“The universe in which we turn the dials”

"The universe in which we turn the dials"
Plumes of interstellar gas and dust in the Eagle Nebula

Noos News

An international team of astronomers has created a computer simulation that can simulate almost the entire universe. This virtual universe is used to better understand cosmic processes. Dutch scientists are also involved in the research.

The simulation runs on a supercomputer in Durham, England, with 30,000 processors. “We cannot simply form a galaxy in the laboratory,” says astronomer Job Schaie of Leiden University, one of the co-researchers. “That’s why we’re building a simulation in which we can operate buttons.”


The computer does not actually recreate all the particles in the universe. The flamingo simulation (the previous, smaller simulation also contains bird names) contains an unprecedented amount of data: 300 billion test particles in a virtual cube with sides ten billion light-years long. In this way, astronomers can recreate most of the universe visible to us from shortly after the Big Bang until long into the future.

Since the Big Bang, the universe has been expanding and most of the matter has accumulated into galaxies filled with stars, planets, and other objects. Astronomers have used computers for decades to understand how these processes work. Previous simulations at this scale have not mimicked all of the matter, Shay explains. Only dark matter and energy are simulated. This makes sense, because those components make up most of the universe, and although they are invisible, they have a significant impact on the processes in the universe.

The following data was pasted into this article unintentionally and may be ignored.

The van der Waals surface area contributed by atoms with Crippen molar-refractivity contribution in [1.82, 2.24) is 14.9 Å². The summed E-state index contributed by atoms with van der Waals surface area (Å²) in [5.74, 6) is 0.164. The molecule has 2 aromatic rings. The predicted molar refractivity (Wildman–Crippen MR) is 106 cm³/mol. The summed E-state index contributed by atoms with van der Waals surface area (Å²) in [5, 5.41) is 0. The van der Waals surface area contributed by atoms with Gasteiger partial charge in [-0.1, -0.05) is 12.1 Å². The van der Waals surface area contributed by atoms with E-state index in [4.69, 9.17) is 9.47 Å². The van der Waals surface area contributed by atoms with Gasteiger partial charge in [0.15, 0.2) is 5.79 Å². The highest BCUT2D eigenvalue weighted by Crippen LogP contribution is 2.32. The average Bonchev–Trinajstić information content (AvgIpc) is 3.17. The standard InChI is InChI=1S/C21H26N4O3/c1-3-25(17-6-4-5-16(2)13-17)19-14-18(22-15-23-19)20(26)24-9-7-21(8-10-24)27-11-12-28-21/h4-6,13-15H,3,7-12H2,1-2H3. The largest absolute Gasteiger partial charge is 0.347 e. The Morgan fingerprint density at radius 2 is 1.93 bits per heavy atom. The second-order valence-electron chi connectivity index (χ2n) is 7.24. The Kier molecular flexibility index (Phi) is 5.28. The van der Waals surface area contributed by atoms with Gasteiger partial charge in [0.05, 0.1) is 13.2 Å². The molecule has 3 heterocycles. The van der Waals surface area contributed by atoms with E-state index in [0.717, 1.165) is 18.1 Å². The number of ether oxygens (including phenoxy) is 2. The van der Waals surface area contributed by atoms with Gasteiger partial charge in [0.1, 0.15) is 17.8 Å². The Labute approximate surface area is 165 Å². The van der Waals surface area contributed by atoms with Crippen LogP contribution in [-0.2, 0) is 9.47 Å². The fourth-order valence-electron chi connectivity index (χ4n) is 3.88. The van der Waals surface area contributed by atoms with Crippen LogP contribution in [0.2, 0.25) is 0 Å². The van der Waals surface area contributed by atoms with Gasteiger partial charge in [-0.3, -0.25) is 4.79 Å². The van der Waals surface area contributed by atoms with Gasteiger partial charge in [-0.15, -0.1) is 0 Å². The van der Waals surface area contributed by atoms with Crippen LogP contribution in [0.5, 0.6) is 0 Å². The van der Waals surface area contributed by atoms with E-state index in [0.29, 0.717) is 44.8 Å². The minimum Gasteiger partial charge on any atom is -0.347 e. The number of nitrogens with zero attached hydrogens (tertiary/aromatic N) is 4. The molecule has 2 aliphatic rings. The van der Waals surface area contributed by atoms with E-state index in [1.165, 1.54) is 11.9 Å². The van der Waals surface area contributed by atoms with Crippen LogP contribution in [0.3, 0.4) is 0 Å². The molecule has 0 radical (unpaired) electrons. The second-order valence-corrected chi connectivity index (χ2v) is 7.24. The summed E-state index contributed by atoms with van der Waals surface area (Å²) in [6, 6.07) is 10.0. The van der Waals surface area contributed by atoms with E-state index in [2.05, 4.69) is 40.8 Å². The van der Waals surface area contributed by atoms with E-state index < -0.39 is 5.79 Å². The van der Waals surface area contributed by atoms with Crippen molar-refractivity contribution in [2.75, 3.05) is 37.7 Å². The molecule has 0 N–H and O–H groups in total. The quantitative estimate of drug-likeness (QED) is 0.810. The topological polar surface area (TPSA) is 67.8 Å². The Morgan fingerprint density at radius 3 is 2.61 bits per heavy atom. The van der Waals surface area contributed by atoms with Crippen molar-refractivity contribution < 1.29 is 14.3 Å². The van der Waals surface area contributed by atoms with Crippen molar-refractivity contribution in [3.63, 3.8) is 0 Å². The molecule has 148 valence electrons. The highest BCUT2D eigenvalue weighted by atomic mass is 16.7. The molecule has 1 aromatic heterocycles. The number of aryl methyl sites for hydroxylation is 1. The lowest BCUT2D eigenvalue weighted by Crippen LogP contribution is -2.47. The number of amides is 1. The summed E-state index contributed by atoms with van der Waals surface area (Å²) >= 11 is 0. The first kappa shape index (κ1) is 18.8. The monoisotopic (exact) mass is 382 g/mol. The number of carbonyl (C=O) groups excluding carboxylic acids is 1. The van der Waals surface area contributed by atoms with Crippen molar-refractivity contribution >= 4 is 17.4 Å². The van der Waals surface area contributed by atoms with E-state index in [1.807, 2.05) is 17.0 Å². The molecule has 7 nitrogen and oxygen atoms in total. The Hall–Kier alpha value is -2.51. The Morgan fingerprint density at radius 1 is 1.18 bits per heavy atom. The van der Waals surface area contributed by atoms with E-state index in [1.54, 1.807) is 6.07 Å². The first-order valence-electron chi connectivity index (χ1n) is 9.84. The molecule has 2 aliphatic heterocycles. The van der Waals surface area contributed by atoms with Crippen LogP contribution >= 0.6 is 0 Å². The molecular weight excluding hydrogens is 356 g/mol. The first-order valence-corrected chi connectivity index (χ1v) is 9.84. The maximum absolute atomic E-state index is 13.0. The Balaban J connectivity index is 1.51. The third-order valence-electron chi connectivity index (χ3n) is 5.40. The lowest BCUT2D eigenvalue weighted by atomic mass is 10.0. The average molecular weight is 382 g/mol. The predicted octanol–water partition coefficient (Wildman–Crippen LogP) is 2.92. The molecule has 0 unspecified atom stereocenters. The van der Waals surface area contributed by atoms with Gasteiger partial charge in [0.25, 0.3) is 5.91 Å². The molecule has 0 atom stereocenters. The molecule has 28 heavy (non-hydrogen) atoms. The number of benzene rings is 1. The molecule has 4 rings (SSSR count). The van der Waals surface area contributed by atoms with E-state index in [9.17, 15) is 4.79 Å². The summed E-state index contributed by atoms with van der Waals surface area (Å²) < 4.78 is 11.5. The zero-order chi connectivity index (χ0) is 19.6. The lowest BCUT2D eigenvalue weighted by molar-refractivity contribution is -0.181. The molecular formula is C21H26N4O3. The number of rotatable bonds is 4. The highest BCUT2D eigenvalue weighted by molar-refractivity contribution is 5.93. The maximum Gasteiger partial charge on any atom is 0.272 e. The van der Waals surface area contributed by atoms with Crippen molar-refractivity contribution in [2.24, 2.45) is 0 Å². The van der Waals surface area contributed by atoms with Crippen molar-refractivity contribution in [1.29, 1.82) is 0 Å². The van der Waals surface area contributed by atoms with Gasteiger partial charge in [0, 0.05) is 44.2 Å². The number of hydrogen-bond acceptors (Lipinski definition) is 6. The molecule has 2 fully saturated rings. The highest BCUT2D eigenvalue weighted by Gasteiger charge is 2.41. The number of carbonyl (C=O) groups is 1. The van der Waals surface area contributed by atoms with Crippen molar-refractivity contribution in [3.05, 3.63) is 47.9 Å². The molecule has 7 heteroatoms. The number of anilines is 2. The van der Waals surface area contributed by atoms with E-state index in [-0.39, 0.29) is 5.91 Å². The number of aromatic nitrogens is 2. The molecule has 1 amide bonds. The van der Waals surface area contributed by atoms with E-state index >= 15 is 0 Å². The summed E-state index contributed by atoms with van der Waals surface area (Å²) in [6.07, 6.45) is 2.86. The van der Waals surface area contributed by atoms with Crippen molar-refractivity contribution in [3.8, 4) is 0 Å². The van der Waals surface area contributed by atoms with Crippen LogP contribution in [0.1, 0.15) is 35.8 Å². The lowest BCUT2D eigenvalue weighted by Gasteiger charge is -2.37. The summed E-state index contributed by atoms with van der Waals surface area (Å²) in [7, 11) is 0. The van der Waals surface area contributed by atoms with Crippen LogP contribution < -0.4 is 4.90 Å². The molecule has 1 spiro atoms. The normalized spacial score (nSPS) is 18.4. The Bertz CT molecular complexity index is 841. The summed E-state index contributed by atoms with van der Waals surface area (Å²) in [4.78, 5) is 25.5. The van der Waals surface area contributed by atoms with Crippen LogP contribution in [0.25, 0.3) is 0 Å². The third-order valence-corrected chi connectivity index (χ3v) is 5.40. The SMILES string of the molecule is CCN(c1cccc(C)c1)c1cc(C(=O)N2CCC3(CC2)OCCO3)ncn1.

Example of a simulation from Flamingo’s study of the evolution of a cluster of galaxies:

Simulating the universe with the Flamingo project

The program simulated a large number of processes to gain more knowledge about cosmic phenomena. The results were published today in the journal Monthly Notices of the Royal Astronomical Society.

For example, astronomers have investigated a phenomenon for which there is no good explanation yet: the degree of clumping of matter in the universe. This clumping is less than expected according to current theories, according to computer simulations.

Some astronomers believe that massive galactic winds (shock waves emanating from the galaxy) may play a role in reducing the clumping. However, flamingo simulations showed that this effect exists, but is not sufficient to explain the lack of clumping.

Analysis for years to come

Currently, no new simulations are being performed on the scale of almost the entire universe, as Shay knows. He expects to spend several years analyzing the simulations performed so far.

In the future, simulations like Flamingo’s will play an essential role in interpreting the vast amounts of data returned to Earth by new space telescopes, such as the recently launched European EUCLID telescope, the Leiden astronomer predicts. “These types of computer simulations can link theories about our world to observed data. The amount of data is so vast that this would not be possible otherwise.”

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